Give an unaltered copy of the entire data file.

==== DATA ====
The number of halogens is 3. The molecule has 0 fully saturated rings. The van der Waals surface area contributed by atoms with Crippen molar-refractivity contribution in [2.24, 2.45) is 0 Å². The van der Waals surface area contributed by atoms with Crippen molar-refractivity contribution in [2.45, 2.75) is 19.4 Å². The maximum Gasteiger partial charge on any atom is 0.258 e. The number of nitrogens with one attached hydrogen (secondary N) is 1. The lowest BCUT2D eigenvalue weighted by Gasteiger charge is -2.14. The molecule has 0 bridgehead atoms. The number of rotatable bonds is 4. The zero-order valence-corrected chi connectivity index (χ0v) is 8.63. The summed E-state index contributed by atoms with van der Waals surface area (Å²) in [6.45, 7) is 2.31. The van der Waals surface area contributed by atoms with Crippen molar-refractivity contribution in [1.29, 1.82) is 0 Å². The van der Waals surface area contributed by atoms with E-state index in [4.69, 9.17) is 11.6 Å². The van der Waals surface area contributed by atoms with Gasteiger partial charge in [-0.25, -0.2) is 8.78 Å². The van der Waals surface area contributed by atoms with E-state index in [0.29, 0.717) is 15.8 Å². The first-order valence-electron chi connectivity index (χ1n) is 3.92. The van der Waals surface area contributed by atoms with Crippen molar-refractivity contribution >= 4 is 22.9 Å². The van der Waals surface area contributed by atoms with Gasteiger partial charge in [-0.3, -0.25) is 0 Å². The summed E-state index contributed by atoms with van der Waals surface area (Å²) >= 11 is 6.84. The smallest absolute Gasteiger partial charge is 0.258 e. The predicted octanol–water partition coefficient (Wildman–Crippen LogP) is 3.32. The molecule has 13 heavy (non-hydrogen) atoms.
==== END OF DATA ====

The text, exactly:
The number of halogens is 3. The molecule has 0 fully saturated rings. The van der Waals surface area contributed by atoms with Crippen molar-refractivity contribution in [2.24, 2.45) is 0 Å². The van der Waals surface area contributed by atoms with Crippen molar-refractivity contribution in [2.45, 2.75) is 19.4 Å². The maximum Gasteiger partial charge on any atom is 0.258 e. The number of nitrogens with one attached hydrogen (secondary N) is 1. The lowest BCUT2D eigenvalue weighted by Gasteiger charge is -2.14. The molecule has 0 bridgehead atoms. The number of rotatable bonds is 4. The zero-order valence-corrected chi connectivity index (χ0v) is 8.63. The summed E-state index contributed by atoms with van der Waals surface area (Å²) in [6.45, 7) is 2.31. The van der Waals surface area contributed by atoms with Crippen molar-refractivity contribution in [1.29, 1.82) is 0 Å². The van der Waals surface area contributed by atoms with E-state index in [4.69, 9.17) is 11.6 Å². The van der Waals surface area contributed by atoms with Gasteiger partial charge in [-0.25, -0.2) is 8.78 Å². The van der Waals surface area contributed by atoms with E-state index in [0.29, 0.717) is 15.8 Å². The first-order valence-electron chi connectivity index (χ1n) is 3.92. The van der Waals surface area contributed by atoms with Crippen molar-refractivity contribution >= 4 is 22.9 Å². The van der Waals surface area contributed by atoms with Gasteiger partial charge in [-0.3, -0.25) is 0 Å². The summed E-state index contributed by atoms with van der Waals surface area (Å²) >= 11 is 6.84. The smallest absolute Gasteiger partial charge is 0.258 e. The predicted octanol–water partition coefficient (Wildman–Crippen LogP) is 3.32. The molecule has 13 heavy (non-hydrogen) atoms.